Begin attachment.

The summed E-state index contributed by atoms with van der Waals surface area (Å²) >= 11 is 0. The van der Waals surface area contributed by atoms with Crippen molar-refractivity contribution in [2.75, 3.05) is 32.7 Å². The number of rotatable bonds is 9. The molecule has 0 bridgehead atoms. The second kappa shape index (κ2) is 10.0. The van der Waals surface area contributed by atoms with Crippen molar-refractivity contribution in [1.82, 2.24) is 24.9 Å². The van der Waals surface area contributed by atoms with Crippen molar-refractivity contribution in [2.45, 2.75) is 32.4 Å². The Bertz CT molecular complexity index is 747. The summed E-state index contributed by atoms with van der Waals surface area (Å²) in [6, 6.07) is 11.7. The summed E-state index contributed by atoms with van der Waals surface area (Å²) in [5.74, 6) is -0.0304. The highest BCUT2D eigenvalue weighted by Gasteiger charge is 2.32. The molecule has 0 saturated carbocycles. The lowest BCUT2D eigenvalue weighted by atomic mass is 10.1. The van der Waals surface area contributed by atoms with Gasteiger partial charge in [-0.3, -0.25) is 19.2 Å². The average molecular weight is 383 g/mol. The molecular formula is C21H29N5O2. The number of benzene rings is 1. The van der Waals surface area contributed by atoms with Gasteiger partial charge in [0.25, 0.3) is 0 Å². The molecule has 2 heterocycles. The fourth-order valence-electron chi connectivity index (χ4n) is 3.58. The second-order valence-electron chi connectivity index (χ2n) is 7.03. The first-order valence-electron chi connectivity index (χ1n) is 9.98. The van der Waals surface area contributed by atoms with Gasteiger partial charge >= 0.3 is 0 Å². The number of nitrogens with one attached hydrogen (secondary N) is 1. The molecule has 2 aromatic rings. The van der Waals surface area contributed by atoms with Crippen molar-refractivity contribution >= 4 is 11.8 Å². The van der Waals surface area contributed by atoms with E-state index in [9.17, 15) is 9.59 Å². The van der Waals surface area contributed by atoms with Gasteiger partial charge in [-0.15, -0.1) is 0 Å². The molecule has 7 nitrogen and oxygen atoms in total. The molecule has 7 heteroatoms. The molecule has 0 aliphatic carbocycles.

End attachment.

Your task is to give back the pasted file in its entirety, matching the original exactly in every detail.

The summed E-state index contributed by atoms with van der Waals surface area (Å²) >= 11 is 0. The van der Waals surface area contributed by atoms with Crippen molar-refractivity contribution in [2.75, 3.05) is 32.7 Å². The number of rotatable bonds is 9. The molecule has 0 bridgehead atoms. The second kappa shape index (κ2) is 10.0. The van der Waals surface area contributed by atoms with Crippen molar-refractivity contribution in [1.82, 2.24) is 24.9 Å². The van der Waals surface area contributed by atoms with Crippen molar-refractivity contribution in [2.45, 2.75) is 32.4 Å². The Bertz CT molecular complexity index is 747. The summed E-state index contributed by atoms with van der Waals surface area (Å²) in [6, 6.07) is 11.7. The summed E-state index contributed by atoms with van der Waals surface area (Å²) in [5.74, 6) is -0.0304. The highest BCUT2D eigenvalue weighted by Gasteiger charge is 2.32. The molecule has 0 saturated carbocycles. The lowest BCUT2D eigenvalue weighted by atomic mass is 10.1. The van der Waals surface area contributed by atoms with Gasteiger partial charge in [-0.3, -0.25) is 19.2 Å². The average molecular weight is 383 g/mol. The molecular formula is C21H29N5O2. The number of benzene rings is 1. The van der Waals surface area contributed by atoms with Gasteiger partial charge in [0.25, 0.3) is 0 Å². The molecule has 2 heterocycles. The fourth-order valence-electron chi connectivity index (χ4n) is 3.58. The second-order valence-electron chi connectivity index (χ2n) is 7.03. The first-order valence-electron chi connectivity index (χ1n) is 9.98. The van der Waals surface area contributed by atoms with Gasteiger partial charge >= 0.3 is 0 Å². The number of nitrogens with one attached hydrogen (secondary N) is 1. The molecule has 2 aromatic rings. The van der Waals surface area contributed by atoms with Crippen molar-refractivity contribution >= 4 is 11.8 Å². The van der Waals surface area contributed by atoms with E-state index in [9.17, 15) is 9.59 Å². The van der Waals surface area contributed by atoms with Gasteiger partial charge in [-0.15, -0.1) is 0 Å². The molecule has 7 nitrogen and oxygen atoms in total. The molecule has 7 heteroatoms. The molecule has 0 aliphatic carbocycles.